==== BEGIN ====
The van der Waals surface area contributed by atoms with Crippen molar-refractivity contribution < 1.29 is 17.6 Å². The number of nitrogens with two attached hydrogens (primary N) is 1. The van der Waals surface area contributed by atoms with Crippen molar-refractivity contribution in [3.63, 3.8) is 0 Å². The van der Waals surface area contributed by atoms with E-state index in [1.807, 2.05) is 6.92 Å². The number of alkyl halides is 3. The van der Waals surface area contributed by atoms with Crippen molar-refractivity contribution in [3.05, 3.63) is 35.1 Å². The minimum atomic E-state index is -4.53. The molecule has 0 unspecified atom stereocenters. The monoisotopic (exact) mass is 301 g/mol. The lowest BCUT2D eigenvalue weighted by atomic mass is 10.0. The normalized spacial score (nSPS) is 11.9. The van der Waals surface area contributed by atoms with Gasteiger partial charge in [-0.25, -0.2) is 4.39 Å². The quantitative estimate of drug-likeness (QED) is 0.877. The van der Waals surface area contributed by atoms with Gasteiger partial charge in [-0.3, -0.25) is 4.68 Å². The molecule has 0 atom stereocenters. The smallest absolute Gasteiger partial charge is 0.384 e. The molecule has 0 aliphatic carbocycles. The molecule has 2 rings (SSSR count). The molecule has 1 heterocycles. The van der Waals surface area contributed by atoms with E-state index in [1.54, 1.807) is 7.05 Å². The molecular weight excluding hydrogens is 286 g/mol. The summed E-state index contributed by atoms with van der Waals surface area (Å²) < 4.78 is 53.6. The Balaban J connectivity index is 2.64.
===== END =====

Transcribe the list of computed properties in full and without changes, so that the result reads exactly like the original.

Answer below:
The van der Waals surface area contributed by atoms with Crippen molar-refractivity contribution < 1.29 is 17.6 Å². The number of nitrogens with two attached hydrogens (primary N) is 1. The van der Waals surface area contributed by atoms with Crippen molar-refractivity contribution in [3.63, 3.8) is 0 Å². The van der Waals surface area contributed by atoms with E-state index in [1.807, 2.05) is 6.92 Å². The number of alkyl halides is 3. The van der Waals surface area contributed by atoms with Crippen molar-refractivity contribution in [3.05, 3.63) is 35.1 Å². The minimum atomic E-state index is -4.53. The molecule has 0 unspecified atom stereocenters. The monoisotopic (exact) mass is 301 g/mol. The lowest BCUT2D eigenvalue weighted by atomic mass is 10.0. The normalized spacial score (nSPS) is 11.9. The van der Waals surface area contributed by atoms with Gasteiger partial charge in [-0.25, -0.2) is 4.39 Å². The quantitative estimate of drug-likeness (QED) is 0.877. The van der Waals surface area contributed by atoms with Gasteiger partial charge in [-0.3, -0.25) is 4.68 Å². The molecule has 0 atom stereocenters. The smallest absolute Gasteiger partial charge is 0.384 e. The molecule has 0 aliphatic carbocycles. The molecule has 2 rings (SSSR count). The molecule has 1 heterocycles. The van der Waals surface area contributed by atoms with E-state index in [1.54, 1.807) is 7.05 Å². The molecular weight excluding hydrogens is 286 g/mol. The summed E-state index contributed by atoms with van der Waals surface area (Å²) < 4.78 is 53.6. The Balaban J connectivity index is 2.64.